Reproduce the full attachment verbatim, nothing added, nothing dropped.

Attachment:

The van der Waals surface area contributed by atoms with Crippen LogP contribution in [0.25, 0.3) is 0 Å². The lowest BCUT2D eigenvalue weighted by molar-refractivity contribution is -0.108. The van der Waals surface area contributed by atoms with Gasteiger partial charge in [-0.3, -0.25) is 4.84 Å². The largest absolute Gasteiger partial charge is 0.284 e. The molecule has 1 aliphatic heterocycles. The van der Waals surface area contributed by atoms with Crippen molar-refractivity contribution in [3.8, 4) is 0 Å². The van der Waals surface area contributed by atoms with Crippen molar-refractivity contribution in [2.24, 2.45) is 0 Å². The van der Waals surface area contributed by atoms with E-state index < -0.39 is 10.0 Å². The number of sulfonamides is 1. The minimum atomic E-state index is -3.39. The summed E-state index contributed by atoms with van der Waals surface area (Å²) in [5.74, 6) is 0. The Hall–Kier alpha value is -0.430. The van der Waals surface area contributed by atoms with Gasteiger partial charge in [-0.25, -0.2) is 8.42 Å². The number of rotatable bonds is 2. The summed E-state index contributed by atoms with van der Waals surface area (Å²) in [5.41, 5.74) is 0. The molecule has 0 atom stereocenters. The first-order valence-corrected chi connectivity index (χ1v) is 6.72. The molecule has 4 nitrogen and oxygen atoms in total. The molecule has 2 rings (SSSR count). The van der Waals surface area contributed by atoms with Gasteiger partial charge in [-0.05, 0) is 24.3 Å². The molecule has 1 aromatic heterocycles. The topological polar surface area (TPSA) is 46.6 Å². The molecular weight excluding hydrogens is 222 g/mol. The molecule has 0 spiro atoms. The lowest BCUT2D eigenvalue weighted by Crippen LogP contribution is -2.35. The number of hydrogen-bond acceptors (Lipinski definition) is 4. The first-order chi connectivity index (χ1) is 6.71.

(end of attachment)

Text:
The van der Waals surface area contributed by atoms with Crippen LogP contribution in [0.25, 0.3) is 0 Å². The lowest BCUT2D eigenvalue weighted by molar-refractivity contribution is -0.108. The van der Waals surface area contributed by atoms with Gasteiger partial charge in [-0.3, -0.25) is 4.84 Å². The largest absolute Gasteiger partial charge is 0.284 e. The molecule has 1 aliphatic heterocycles. The van der Waals surface area contributed by atoms with Crippen molar-refractivity contribution in [3.8, 4) is 0 Å². The van der Waals surface area contributed by atoms with Crippen molar-refractivity contribution in [2.24, 2.45) is 0 Å². The van der Waals surface area contributed by atoms with E-state index < -0.39 is 10.0 Å². The number of sulfonamides is 1. The minimum atomic E-state index is -3.39. The summed E-state index contributed by atoms with van der Waals surface area (Å²) in [5.74, 6) is 0. The Hall–Kier alpha value is -0.430. The van der Waals surface area contributed by atoms with Gasteiger partial charge in [-0.25, -0.2) is 8.42 Å². The number of rotatable bonds is 2. The summed E-state index contributed by atoms with van der Waals surface area (Å²) in [5.41, 5.74) is 0. The molecule has 0 atom stereocenters. The first-order valence-corrected chi connectivity index (χ1v) is 6.72. The molecule has 4 nitrogen and oxygen atoms in total. The molecule has 2 rings (SSSR count). The van der Waals surface area contributed by atoms with Gasteiger partial charge in [-0.05, 0) is 24.3 Å². The molecule has 1 aromatic heterocycles. The topological polar surface area (TPSA) is 46.6 Å². The molecular weight excluding hydrogens is 222 g/mol. The molecule has 0 spiro atoms. The lowest BCUT2D eigenvalue weighted by Crippen LogP contribution is -2.35. The number of hydrogen-bond acceptors (Lipinski definition) is 4. The first-order chi connectivity index (χ1) is 6.71.